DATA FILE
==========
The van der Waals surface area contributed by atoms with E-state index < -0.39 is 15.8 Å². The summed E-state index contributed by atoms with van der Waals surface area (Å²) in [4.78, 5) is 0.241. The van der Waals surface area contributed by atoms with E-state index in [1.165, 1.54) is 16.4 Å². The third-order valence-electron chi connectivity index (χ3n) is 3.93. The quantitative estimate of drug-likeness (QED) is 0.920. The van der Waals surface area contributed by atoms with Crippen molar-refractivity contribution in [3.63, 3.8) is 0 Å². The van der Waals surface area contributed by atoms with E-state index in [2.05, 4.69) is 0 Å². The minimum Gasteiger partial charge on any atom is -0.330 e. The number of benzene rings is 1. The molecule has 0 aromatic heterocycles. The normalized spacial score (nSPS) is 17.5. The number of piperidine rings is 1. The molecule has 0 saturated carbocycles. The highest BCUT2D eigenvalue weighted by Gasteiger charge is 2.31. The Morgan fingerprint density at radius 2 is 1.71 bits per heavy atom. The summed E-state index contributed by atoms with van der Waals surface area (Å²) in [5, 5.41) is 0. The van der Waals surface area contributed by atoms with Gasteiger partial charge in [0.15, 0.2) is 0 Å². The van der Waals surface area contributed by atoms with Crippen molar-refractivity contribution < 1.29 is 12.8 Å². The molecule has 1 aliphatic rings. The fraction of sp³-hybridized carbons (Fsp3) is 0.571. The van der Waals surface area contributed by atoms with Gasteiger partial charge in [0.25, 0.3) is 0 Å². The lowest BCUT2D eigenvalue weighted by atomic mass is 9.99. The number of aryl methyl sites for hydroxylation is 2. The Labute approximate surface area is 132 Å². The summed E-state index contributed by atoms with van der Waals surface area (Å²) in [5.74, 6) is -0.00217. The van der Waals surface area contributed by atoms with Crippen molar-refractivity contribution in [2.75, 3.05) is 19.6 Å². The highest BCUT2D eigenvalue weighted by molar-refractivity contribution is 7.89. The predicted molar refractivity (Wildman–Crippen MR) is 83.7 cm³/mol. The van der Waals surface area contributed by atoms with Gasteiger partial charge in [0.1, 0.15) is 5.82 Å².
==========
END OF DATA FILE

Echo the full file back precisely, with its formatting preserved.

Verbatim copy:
The van der Waals surface area contributed by atoms with E-state index < -0.39 is 15.8 Å². The summed E-state index contributed by atoms with van der Waals surface area (Å²) in [4.78, 5) is 0.241. The van der Waals surface area contributed by atoms with E-state index in [1.165, 1.54) is 16.4 Å². The third-order valence-electron chi connectivity index (χ3n) is 3.93. The quantitative estimate of drug-likeness (QED) is 0.920. The van der Waals surface area contributed by atoms with Crippen molar-refractivity contribution in [3.63, 3.8) is 0 Å². The van der Waals surface area contributed by atoms with E-state index in [2.05, 4.69) is 0 Å². The minimum Gasteiger partial charge on any atom is -0.330 e. The number of benzene rings is 1. The molecule has 0 aromatic heterocycles. The normalized spacial score (nSPS) is 17.5. The number of piperidine rings is 1. The molecule has 0 saturated carbocycles. The highest BCUT2D eigenvalue weighted by Gasteiger charge is 2.31. The Morgan fingerprint density at radius 2 is 1.71 bits per heavy atom. The summed E-state index contributed by atoms with van der Waals surface area (Å²) in [5, 5.41) is 0. The van der Waals surface area contributed by atoms with Gasteiger partial charge in [0.15, 0.2) is 0 Å². The van der Waals surface area contributed by atoms with Crippen molar-refractivity contribution < 1.29 is 12.8 Å². The molecule has 1 aliphatic rings. The fraction of sp³-hybridized carbons (Fsp3) is 0.571. The van der Waals surface area contributed by atoms with Gasteiger partial charge in [0.25, 0.3) is 0 Å². The lowest BCUT2D eigenvalue weighted by atomic mass is 9.99. The number of aryl methyl sites for hydroxylation is 2. The Labute approximate surface area is 132 Å². The summed E-state index contributed by atoms with van der Waals surface area (Å²) in [5.74, 6) is -0.00217. The van der Waals surface area contributed by atoms with Crippen molar-refractivity contribution in [2.75, 3.05) is 19.6 Å². The highest BCUT2D eigenvalue weighted by molar-refractivity contribution is 7.89. The predicted molar refractivity (Wildman–Crippen MR) is 83.7 cm³/mol. The van der Waals surface area contributed by atoms with Gasteiger partial charge in [0.1, 0.15) is 5.82 Å².